A year after the unveiling of the 1973 oil embargo, the nonaligned bloc in the United Nations passed a resolution demanding the creation of a "new international economic order" in which resources, trade, and markets would be distributed more equitably, with the local populations of nations within the global South receiving a greater share of benefits derived from the exploitation of southern resources, and greater respect for the right to self-directed development in the South be afforded by the North.

Decline of OPEC

Since 1973, OPEC failed to hold on to its preeminent position, and by 1981, its production was surpassed by that of other countries. Additionally, its own member nations were divided among themselves. Saudi Arabia, trying to gain back market share, increased production and caused downward pressure on prices, making high-cost oil production facilities less profitable or even unprofitable. The world price of oil, which had reached a peak in 1979, at more than US$80 a barrel (503 US$/m³) in 2004 dollars, decreased during the early 1980s to US$38 a barrel (239 US$/m³). In real prices, oil briefly fell back to pre-1973 levels. Overall, the reduction in price was a windfall for the oil-consuming nations: United States, Japan, Europe and especially the Third World.

Part of the decline in prices and economic and geopolitical power of OPEC comes from the move away from oil consumption to alternate energy sources. OPEC had relied on the famously limited price sensitivity of oil demand to maintain high consumption, but had underestimated the extent to which other sources of supply would become profitable as the price increased. Electricity generation from nuclear power and natural gas, home heating from natural gas and ethanol blended gasoline all reduced the demand for oil.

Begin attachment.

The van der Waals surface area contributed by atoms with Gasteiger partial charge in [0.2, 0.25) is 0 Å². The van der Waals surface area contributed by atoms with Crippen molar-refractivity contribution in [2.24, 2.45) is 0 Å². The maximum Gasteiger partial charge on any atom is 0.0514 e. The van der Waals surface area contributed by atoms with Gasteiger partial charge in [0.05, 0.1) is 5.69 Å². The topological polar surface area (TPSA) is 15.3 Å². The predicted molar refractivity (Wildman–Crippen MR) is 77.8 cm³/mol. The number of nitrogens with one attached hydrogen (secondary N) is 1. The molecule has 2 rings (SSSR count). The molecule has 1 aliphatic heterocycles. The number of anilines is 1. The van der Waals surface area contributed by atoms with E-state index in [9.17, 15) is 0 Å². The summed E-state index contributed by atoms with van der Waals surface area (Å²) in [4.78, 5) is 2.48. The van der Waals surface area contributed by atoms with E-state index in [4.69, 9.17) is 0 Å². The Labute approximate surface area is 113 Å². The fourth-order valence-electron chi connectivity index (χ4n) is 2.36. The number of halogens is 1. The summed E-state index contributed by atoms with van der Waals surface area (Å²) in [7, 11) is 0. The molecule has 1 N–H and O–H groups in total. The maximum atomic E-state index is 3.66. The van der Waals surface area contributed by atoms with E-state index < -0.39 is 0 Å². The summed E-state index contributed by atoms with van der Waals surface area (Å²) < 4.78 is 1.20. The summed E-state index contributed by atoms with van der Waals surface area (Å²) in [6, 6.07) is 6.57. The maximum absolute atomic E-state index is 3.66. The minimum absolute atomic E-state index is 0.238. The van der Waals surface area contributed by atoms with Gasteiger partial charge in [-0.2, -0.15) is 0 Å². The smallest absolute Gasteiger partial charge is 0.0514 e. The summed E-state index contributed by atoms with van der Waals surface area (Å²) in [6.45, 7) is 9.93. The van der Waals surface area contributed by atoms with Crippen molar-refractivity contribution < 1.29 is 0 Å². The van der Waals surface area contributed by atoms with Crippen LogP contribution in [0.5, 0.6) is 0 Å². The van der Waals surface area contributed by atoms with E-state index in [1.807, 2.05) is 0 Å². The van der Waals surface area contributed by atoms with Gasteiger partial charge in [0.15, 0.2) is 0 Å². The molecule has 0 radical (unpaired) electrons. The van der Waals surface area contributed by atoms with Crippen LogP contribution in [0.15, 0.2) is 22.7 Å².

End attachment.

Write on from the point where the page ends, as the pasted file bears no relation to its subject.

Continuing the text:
At the same time, the drop in prices represented a serious problem for oil-producing countries in Northern Europe and the Persian Gulf region. For a handful of heavily populated, impoverished countries, whose economies were largely dependent on oil — including Mexico, Nigeria, Algeria, and Libya — governments and business leaders failed to prepare for a market reversal, the price drop placed them in wrenching, sometimes desperate situations.

When reduced demand and over-production produced a glut on the world market in the mid-1980s, oil prices plummeted and the cartel lost its unity. Oil exporters such as Mexico, Nigeria, and Venezuela, whose economies had expanded frantically, were plunged into near-bankruptcy, and even Saudi Arabian economic power was significantly weakened. The divisions within OPEC made subsequent concerted action more difficult.

Nevertheless, the 1973 oil shock provided dramatic evidence of the potential power of Third World resource suppliers in dealing with the developed world. The vast reserves of the leading Middle East producers guaranteed the region its strategic importance, but the politics of oil still proves dangerous for all concerned to this day..

In thirty-year-old British government documents released in January 2004, it was revealed that the United States considered invading Saudi Arabia and Kuwait during the crisis and seizing the oil fields in those countries. According to the BBC, other possibilities, such as the replacement of Arab rulers by "more amenable" leaders, or a show of force by " gunboat diplomacy," were officially rejected as untenable.